One of the problems this country is facing is the perpetuated nonsense that somehow man must be removed from the fields and forests in order that the wild species can do whatever it is they are going to do with no help from man. It was never intended to be this way, nor does that proposal work real well.

It is hoped that this perverse pendulum will get to wherever it is headed and swing back to something more closely resembling sanity before we have destroyed our wildlife thinking we are saving it.

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Last Time I Checked Canada Lynx Also Eat During Summers in Maine

In a recent article I just read about Canada lynx in Maine, the author said:

“The environment in Maine is perfect to support Canada lynx populations. Harsh winters, deep snow, dense evergreen forests and sub-zero temperatures are exactly what the lynx likes.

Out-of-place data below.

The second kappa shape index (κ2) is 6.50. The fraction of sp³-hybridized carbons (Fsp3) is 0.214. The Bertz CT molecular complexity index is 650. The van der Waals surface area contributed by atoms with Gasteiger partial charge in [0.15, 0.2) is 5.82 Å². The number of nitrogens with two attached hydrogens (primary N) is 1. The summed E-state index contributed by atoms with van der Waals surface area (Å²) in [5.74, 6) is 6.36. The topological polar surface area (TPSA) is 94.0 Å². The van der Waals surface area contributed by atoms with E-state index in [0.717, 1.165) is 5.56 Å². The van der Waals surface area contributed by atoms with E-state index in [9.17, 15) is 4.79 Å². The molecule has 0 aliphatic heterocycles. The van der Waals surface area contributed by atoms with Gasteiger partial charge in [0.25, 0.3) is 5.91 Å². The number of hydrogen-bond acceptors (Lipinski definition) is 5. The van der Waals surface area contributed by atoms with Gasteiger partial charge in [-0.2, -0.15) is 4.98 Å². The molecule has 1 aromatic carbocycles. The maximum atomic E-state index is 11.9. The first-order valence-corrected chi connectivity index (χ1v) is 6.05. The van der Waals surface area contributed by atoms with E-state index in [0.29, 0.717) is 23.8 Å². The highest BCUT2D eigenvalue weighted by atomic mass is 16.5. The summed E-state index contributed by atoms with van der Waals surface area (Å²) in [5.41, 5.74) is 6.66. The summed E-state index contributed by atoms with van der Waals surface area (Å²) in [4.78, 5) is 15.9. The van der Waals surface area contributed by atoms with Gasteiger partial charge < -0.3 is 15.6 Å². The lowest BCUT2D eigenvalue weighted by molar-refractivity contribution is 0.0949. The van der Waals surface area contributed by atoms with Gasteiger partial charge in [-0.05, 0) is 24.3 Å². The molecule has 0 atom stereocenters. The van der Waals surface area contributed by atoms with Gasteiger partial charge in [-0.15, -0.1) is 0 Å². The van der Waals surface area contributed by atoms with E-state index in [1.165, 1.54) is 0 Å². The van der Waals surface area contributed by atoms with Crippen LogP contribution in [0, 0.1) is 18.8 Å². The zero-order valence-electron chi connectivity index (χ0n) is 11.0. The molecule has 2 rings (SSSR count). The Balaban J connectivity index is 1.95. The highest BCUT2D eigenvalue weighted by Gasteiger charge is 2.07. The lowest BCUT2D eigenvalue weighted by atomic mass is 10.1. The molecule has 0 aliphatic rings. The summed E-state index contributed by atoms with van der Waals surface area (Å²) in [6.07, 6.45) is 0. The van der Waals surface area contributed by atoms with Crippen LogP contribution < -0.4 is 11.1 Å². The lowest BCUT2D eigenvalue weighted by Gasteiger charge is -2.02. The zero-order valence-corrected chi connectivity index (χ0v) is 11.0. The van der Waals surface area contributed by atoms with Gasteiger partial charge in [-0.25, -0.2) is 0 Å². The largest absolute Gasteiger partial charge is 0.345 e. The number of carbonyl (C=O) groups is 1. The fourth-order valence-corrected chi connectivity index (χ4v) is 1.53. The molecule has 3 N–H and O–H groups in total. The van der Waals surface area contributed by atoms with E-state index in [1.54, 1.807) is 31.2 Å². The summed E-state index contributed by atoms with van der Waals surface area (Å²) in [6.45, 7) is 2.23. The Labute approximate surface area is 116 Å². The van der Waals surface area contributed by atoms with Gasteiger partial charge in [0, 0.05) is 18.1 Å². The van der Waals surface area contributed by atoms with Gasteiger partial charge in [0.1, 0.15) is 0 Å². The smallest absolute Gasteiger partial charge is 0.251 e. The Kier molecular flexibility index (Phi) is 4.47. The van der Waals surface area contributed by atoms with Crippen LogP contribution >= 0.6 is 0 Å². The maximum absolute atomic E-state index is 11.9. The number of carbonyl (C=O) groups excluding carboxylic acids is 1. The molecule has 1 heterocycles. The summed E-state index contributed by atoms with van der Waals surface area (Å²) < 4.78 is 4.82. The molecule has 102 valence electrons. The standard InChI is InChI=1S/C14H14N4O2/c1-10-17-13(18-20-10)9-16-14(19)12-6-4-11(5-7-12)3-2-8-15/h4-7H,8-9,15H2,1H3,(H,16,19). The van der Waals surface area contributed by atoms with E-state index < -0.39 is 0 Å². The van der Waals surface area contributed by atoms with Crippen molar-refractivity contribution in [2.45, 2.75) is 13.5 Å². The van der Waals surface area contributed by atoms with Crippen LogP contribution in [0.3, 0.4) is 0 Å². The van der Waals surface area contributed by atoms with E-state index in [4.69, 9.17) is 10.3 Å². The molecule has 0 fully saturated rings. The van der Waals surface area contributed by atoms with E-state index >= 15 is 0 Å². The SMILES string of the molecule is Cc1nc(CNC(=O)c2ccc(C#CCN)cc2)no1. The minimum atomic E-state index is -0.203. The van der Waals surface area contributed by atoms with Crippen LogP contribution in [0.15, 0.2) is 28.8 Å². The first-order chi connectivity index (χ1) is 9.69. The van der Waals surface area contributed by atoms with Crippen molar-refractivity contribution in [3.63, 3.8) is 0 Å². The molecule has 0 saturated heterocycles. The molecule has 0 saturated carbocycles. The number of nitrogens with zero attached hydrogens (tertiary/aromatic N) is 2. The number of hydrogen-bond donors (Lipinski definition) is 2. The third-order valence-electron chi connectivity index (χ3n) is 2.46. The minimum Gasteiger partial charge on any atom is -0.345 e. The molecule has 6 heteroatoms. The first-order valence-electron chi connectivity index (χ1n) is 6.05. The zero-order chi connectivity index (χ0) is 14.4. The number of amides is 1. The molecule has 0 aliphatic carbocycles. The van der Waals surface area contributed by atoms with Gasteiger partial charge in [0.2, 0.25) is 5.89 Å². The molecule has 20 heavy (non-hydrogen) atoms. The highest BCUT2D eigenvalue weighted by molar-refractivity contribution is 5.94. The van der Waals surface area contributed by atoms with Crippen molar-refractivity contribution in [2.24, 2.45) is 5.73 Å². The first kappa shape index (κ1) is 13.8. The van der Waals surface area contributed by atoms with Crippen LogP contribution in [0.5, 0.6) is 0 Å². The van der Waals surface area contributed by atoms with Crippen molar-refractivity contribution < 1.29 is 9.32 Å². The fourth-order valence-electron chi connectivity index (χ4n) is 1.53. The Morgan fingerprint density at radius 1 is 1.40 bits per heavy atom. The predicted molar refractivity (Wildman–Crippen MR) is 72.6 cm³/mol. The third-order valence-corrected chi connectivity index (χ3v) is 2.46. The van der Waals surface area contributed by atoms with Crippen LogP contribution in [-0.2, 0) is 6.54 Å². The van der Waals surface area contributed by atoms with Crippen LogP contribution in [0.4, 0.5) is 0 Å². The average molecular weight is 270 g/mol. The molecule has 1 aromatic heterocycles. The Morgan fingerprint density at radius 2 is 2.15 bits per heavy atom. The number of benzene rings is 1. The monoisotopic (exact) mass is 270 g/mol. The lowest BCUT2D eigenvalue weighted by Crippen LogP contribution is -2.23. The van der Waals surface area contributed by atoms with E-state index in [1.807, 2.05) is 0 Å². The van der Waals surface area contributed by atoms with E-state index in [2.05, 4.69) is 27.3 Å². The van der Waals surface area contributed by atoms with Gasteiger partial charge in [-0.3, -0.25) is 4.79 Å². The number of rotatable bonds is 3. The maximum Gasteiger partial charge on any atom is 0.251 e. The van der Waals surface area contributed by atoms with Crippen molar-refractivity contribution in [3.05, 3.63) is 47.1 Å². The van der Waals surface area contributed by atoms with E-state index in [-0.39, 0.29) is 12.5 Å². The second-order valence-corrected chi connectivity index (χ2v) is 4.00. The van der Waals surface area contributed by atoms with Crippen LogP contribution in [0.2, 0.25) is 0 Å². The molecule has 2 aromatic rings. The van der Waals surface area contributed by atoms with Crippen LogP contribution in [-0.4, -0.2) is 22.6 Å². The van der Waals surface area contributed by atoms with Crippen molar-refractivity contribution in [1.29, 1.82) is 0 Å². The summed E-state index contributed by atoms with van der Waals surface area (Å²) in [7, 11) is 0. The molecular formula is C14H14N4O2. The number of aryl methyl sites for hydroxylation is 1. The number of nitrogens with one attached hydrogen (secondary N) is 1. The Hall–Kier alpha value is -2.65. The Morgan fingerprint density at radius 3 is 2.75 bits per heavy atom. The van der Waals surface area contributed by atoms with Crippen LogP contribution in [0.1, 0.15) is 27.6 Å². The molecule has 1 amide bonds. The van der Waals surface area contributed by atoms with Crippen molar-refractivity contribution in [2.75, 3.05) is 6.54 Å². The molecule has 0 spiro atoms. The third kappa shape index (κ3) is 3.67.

“…Some believe both lynx and coyotes would compete for the same food, but during a recent 12-year study, it was found that is not the case. Lynx roam the deep snow without problems, while coyotes travel more in packs along trails and road systems, and are more likely to attack larger prey, such as deer.”

I have not read, nor do I know, what 12-year study on lynx the author refers to. However, I grew up in Maine and lived there year round for nearly 50 years. I’ve experienced some of those “harsh” Maine winters, with snow depths reaching in excess of 100 inches. I can also tell you with certainty that those conditions, even in northern Maine, do not persist throughout the year. Snow melts in Spring, Summers are warm and Fall can extend well into December.

The question should become, what do Canada lynx eat during the majority of the year when it doesn’t have the advantage over coyotes to stay on top of the snow? If the deep, soft snow persists in northern Maine for 4 months, does the lynx fast for the remaining 8 months? Perhaps the coyote and lynx have some kind of mutual convention in which they discuss which days of the week they will eat?